This swing set at Frederick Park is noncompliant because there are three swings in each bay instead of two swings, which is the current standard.

This swing set at Frederick Park is noncompliant because there are three swings in each bay instead of two swings, which is the current standard.

Photo provided by the city of St. Clair Shores


St. Clair Shores investigates replacing some playground equipment

By: Kristyne E. Demske | St. Clair Shores Sentinel | Published February 19, 2018

 A stand-alone metal slide at Welsh Park does not meet current standards and could be a head entrapment hazard on the steps and handrails, according to a packet of information provided to City Council.

A stand-alone metal slide at Welsh Park does not meet current standards and could be a head entrapment hazard on the steps and handrails, according to a packet of information provided to City Council.

Photo provided by the city of St. Clair Shores

 This structure is more than 23 years old. A slide on the structure is broken and the track ride is damaged as well.

This structure is more than 23 years old. A slide on the structure is broken and the track ride is damaged as well.

Photo provided by the city of St. Clair Shores

ST. CLAIR SHORES — “They enhance, we hope, the quality of life in a little area.”

Those are the thoughts of Mayor Kip Walby on neighborhood parks scattered throughout the city. But with the playground equipment at those parks more than 20 years old in most cases, it’s becoming more and more difficult to keep the parks in working order for the residents who want to walk over and spend a day, afternoon or evening enjoying them.

“The playground equipment that we have, a lot of it is old, and it’s time to go ahead and get new equipment that’s going to last 20, 30 years,” said Parks and Recreation Director Greg Esler.

He explained that with the time and money needed to repair some of the pieces, the city is better off just purchasing new equipment.

City Council members got an idea of what equipment was desired for each of the neighborhood parks at a Jan. 27 workshop meeting. 

The neighborhood parks with plans for new equipment include Welsh and Frederick parks, along with Brys Park and Kyte Monroe Memorial Park, where Walby said the playground is used quite a bit by children while their siblings play sports.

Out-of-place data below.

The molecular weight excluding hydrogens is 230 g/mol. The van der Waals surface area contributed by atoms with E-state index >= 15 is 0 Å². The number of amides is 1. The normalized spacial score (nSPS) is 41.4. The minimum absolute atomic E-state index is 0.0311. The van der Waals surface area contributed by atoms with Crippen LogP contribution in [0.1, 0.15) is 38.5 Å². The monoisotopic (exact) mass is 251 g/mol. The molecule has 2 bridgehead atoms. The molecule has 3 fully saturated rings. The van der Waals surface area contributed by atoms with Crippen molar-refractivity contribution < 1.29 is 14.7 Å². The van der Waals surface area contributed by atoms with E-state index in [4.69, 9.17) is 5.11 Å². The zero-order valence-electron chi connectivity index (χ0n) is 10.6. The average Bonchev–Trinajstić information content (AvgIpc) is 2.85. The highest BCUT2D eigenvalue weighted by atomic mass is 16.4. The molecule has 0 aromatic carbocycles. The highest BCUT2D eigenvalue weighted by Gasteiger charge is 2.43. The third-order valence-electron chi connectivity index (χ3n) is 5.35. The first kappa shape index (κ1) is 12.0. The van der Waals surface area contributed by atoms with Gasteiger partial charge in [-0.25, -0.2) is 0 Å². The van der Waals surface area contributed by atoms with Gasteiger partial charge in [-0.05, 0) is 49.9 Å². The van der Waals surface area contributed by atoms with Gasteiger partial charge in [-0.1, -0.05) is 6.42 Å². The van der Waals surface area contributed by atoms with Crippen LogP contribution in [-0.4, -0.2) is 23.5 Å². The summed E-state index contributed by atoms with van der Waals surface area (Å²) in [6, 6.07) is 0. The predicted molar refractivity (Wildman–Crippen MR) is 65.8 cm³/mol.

“All of our equipment there at these neighborhood parks have been in that 20-year to 25-year age, so it’s a little bit old, a little bit run-down, and ... some of it does not meet the new standards,” he said. 

Esler said that they worked with playground specialists to find the best equipment to improve the motor skills, strength and imagination of children.

“The playgrounds are probably one of the only things left where kids can really use their imagination,” he said. “They can run and do what they want.”

Some of the rules for playground equipment, such as a requirement that there only be two swings in a bay, have changed since the city last installed equipment, Esler said. 

In evaluating the equipment in preparation for potential updates, Walby said that a majority of City Council members are in favor of doing the work and potentially paying for it with some of the money earned from the sale of homes purchased from the tax foreclosure rehabilitation program.

Walby said that it is “money that was taken from the neighborhoods,” so it is a good use to “put it back into the neighborhoods.”

He said the city is trying to apply for a grant to pay for new equipment and improvements to the bathrooms at Brys Park, which are not compliant with the Americans with Disabilities Act, or ADA. He said they’re also investigating whether they can add some equipment for children with special needs to the park, since Veterans Memorial Park is the only park in the city with equipment of that kind right now, he said. 

“It enhances the neighborhood,” he said. “You live at Mack Avenue, down there by St. Joan (of Arc) and Welsh Park area, it’s nice on a Monday or an afternoon or evening — walk over and enjoy the park with your kid,” he said. “It just enhances the neighborhoods, and the parks are great for a little area.”

The grant application is due April 1.

Walby said there is about $750,000 in the tax foreclosure fund. Now, he said, they are waiting for more information on the final cost of projects and what could be done on an annual basis to improve the parks. 

“The initial part was to gain feedback on where do we want to go?” he said. “There’s strong support of enhancing the neighborhood parks here and using that money.”

Esler said he is grateful that city leaders seem supportive of improving the parks.

“It gave me great delight in seeing that the mayor and council definitely had enthusiasm for new playgrounds equipment in our neighborhood parks,” Esler said. “I think they all realize that we need to move in that direction.”